Why Different Haplogroup Results?

“Why do vendors give me different haplogroups?”

This questions often comes up when people test with different vendors and receive different haplogroup results for both Y and mitochondrial DNA.

If you need a quick refresher on who carries which types of DNA, read 4 Kinds of DNA for Genetic Genealogy.

You’re the same person, right, so why would you receive different answers from different testing companies, and which answer is actually right?

The answer is pretty straightforward, conceptually – having to do with how vendors test and interpret your DNA.

Different companies test different pieces of your DNA, depending on:

  • The type of chip the company is using for testing
  • The way they have programmed the chip
  • The version of the reference “tree” they are using to assign haplogroups
  • The level they have decided to report

Therefore, their haplogroups reported may vary, and some may be more exact than others. Occasionally, a vendor outside the major testers is simply wrong.

Not All Tests are Created Equal

All haplogroups carry interesting information and can be at least somewhat genealogically useful. For example, haplogroups alone can tell you if your direct line DNA (paternal or matrilineal) is probably European, Asian, African or Native American. Note the word probably. This too may be subject to interpretation.

A basic haplogroup can rule out a genealogical match through a specific branch, but can’t confirm a genealogical match. You need to compare specific DNA locations not provided with haplogroup testing alone for genealogical matching. Plus you’ll need to add genealogical records where possible.

Let’s look at two examples.

Mitochondrial DNA

Your mitochondrial DNA is inherited from your mother’s direct line, on up you tree until you run out of mothers.  So, you, your mother, her mother, her mother…etc.

The red circles show the mitochondrial lineage in the pedigree chart, below.

If your mitochondrial haplogroup is H1a, for example, then your base haplogroup is “H”, the first branch is “1” and the next smaller branch is “a.”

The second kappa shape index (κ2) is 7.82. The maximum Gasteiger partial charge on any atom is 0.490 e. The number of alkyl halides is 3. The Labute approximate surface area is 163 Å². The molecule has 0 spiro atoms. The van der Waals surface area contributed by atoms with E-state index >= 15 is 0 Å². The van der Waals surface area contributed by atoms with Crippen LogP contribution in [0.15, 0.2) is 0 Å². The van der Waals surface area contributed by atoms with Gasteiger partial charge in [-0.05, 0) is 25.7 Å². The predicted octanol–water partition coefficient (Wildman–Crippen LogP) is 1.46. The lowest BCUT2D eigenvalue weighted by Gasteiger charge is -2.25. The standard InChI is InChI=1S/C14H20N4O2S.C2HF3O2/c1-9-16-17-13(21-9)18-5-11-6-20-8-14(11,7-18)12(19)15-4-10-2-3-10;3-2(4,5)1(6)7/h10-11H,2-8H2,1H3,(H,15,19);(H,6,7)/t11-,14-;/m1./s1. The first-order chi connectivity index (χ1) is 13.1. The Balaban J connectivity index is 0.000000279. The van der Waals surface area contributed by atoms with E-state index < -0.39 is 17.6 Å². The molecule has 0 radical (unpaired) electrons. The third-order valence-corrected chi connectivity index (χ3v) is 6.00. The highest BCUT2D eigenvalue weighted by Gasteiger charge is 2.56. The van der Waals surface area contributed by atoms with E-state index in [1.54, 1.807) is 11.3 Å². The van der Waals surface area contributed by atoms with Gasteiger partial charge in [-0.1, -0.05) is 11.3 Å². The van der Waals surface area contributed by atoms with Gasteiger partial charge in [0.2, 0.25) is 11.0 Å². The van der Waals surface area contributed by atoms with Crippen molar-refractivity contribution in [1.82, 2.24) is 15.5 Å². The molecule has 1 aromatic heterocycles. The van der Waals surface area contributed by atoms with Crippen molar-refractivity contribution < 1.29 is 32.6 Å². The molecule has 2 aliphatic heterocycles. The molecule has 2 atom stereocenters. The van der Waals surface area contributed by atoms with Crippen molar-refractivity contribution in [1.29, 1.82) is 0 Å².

Therefore, if you don’t match at H, your base haplogroup, you aren’t a possible match on that genealogical line. In other words, if you are H1a, or H plus anything, you can’t match on the direct matrilineal line of someone who is J1a, or J plus anything. H and J are different base haplogroups who haven’t shared a common ancestor in tens of thousands of years.

You can, however, potentially be related on any other line – just not on this specific line.

If your haplogroup does match, even exactly, that doesn’t mean you are related in a genealogically relevant timeframe. It means you share an ancestor, but that common ancestor may be back hundreds, thousands or even tens of thousands of years.

The further downstream, the younger the branches.  “H” is the oldest, then “1,” then “a” is the youngest.

Some companies might just test the locations for H, some for H1 and some for H1a.  Of course, there are even more haplogroups, like H1a2a. New, more refined haplogroups are discovered with each new version of the mitochondrial reference tree.

The only company that tests your haplogroup all the way to the end, meaning the most refined test possible to give you your complete haplogroup and all mutations, is Family Tree DNA with their mtFull Sequence test.

A quick comparison of my mitochondrial DNA at the following three vendors shows the following:

23andMe Living DNA Family Tree DNA Full Seqence
J1c2 J1c J1c2f

With Family Tree DNA’s full sequence test, you’ll receive your full haplogroup along with matching to other people who have taken mitochondrial DNA tests. They are the only vendor to offer Y and mitochondrial matching, because they are the only vendor that tests at that level.

Y DNA

Y DNA operates on the same principle. Specific locations called SNPs are tested by companies like 23andMe and Living DNA to provide customers with a branch level haplogroup. You don’t receive matching with these types of tests.

Just like with mitochondrial DNA, a basic branch level test can eliminate a match on the direct paternal (surname) branch but can’t confirm the genealogical match.